‘Riot’ software developed to monitor people on social networks is as sinister as it sounds. We need legal safeguards, and fast
Separating paranoia from healthy caution in the 21st century is only getting harder, as it gets easier and easier for governments and corporations to track our online behaviour. The latest development, revealed by the Guardian, is that defence giant Raytheon has created software capable of tracking people based on information posted to social networks.
Its capabilities are impressively creepy: by extracting location information from Facebook, check-ins, and even latitude and longitude details from photographs in which targets are tagged (did you know cameras stored that?), it builds a picture of where someone’s been, who they’ve been there with, and where they might go next.
This software, named Riot, is the latest in a long line of products offered to track people online, whether through spyware on their machines or by generating fake online personas who befriend dissidents. In the past, tracking individuals was difficult and costly, and so kept well targeted. Today, it’s so easy that mass-surveillance is feasible – and so-called “big data” makes it seem tempting and innocuous.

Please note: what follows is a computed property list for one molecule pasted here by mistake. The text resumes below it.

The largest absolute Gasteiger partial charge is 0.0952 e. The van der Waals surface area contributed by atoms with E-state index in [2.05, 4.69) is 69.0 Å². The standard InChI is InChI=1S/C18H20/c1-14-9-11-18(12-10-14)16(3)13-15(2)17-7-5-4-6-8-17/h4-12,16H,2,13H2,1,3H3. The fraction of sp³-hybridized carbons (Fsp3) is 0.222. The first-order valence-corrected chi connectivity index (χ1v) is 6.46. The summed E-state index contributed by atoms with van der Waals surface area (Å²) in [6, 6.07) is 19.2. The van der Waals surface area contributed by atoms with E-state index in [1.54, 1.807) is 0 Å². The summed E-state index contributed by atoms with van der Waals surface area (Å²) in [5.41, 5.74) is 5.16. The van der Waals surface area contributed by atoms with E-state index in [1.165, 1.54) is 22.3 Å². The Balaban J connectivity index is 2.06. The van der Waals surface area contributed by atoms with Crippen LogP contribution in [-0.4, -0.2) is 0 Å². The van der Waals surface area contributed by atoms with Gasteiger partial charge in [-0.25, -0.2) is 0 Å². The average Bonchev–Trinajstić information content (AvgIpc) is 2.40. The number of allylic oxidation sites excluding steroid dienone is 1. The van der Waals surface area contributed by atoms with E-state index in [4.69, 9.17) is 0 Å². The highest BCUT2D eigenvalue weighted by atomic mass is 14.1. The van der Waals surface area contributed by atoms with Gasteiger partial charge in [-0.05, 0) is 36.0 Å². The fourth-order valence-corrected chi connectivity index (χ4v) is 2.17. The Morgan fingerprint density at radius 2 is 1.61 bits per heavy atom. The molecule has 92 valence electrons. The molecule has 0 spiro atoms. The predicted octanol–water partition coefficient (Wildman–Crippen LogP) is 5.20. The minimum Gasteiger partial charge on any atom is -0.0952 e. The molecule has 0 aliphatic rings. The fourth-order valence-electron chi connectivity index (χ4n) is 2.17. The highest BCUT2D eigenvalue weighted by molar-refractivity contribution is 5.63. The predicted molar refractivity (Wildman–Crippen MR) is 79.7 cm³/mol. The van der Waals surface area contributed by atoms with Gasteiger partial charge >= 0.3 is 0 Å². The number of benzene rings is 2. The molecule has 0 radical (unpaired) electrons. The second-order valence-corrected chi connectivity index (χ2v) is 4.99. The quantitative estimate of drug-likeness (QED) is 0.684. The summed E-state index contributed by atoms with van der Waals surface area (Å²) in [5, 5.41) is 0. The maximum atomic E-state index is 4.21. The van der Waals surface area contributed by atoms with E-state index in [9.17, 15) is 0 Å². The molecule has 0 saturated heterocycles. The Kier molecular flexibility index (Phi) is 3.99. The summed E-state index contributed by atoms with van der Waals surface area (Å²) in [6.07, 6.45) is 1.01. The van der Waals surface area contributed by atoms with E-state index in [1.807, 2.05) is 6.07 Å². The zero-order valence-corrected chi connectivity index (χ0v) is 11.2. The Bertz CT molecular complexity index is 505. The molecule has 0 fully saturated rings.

Ball’s piece concludes, “[s]urveillance is getting cheaper and easier by the day, which in turn proves almost irresistible – for those with good and bad intentions – to make more use of it.”
That includes marketers, who see software like this not as a threat, but an opportunity.
Bottom line: Caveat browser.
Let the (Internet) browser beware.
John Carroll, who also writes at Campaign Outsider and It's Good to Live in a Two-Daily Town, is a media analyst and mass communication professor at Boston University.
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